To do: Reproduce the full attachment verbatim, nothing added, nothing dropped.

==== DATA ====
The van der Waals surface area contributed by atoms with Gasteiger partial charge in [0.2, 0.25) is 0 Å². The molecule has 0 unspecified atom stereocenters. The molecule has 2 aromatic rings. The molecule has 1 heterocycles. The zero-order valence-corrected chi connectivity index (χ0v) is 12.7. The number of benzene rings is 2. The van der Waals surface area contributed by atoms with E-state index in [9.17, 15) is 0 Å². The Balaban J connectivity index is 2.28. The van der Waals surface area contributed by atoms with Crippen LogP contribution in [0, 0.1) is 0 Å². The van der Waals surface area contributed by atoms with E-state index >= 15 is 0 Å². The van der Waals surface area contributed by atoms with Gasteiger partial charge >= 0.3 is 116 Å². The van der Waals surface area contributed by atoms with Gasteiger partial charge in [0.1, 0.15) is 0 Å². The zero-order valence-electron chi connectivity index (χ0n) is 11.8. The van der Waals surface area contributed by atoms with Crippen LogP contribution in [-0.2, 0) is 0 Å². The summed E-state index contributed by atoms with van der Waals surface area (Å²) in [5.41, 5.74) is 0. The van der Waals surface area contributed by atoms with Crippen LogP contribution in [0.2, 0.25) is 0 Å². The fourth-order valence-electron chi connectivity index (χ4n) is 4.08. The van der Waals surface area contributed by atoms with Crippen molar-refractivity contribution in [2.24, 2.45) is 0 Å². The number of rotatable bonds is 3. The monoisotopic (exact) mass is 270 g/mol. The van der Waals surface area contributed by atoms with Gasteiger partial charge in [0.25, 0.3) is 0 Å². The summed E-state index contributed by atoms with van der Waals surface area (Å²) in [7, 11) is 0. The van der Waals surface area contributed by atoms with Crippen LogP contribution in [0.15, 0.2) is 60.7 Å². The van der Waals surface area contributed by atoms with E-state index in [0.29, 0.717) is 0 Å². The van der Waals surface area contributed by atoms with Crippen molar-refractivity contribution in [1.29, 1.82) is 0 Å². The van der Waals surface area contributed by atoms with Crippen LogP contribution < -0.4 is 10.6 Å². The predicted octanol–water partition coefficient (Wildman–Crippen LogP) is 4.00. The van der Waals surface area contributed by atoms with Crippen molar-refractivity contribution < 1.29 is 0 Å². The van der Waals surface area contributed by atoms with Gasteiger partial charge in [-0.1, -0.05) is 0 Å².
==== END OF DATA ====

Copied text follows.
The van der Waals surface area contributed by atoms with Gasteiger partial charge in [0.2, 0.25) is 0 Å². The molecule has 0 unspecified atom stereocenters. The molecule has 2 aromatic rings. The molecule has 1 heterocycles. The zero-order valence-corrected chi connectivity index (χ0v) is 12.7. The number of benzene rings is 2. The van der Waals surface area contributed by atoms with E-state index in [9.17, 15) is 0 Å². The Balaban J connectivity index is 2.28. The van der Waals surface area contributed by atoms with Crippen LogP contribution in [0, 0.1) is 0 Å². The van der Waals surface area contributed by atoms with E-state index >= 15 is 0 Å². The van der Waals surface area contributed by atoms with Gasteiger partial charge >= 0.3 is 116 Å². The van der Waals surface area contributed by atoms with Gasteiger partial charge in [0.1, 0.15) is 0 Å². The zero-order valence-electron chi connectivity index (χ0n) is 11.8. The van der Waals surface area contributed by atoms with Crippen LogP contribution in [-0.2, 0) is 0 Å². The summed E-state index contributed by atoms with van der Waals surface area (Å²) in [5.41, 5.74) is 0. The van der Waals surface area contributed by atoms with Crippen LogP contribution in [0.2, 0.25) is 0 Å². The fourth-order valence-electron chi connectivity index (χ4n) is 4.08. The van der Waals surface area contributed by atoms with Crippen molar-refractivity contribution in [2.24, 2.45) is 0 Å². The number of rotatable bonds is 3. The monoisotopic (exact) mass is 270 g/mol. The van der Waals surface area contributed by atoms with Gasteiger partial charge in [0.25, 0.3) is 0 Å². The summed E-state index contributed by atoms with van der Waals surface area (Å²) in [7, 11) is 0. The van der Waals surface area contributed by atoms with Crippen LogP contribution in [0.15, 0.2) is 60.7 Å². The van der Waals surface area contributed by atoms with E-state index in [0.29, 0.717) is 0 Å². The van der Waals surface area contributed by atoms with Crippen molar-refractivity contribution in [1.29, 1.82) is 0 Å². The van der Waals surface area contributed by atoms with Crippen LogP contribution < -0.4 is 10.6 Å². The predicted octanol–water partition coefficient (Wildman–Crippen LogP) is 4.00. The van der Waals surface area contributed by atoms with Crippen molar-refractivity contribution < 1.29 is 0 Å². The van der Waals surface area contributed by atoms with Gasteiger partial charge in [-0.1, -0.05) is 0 Å².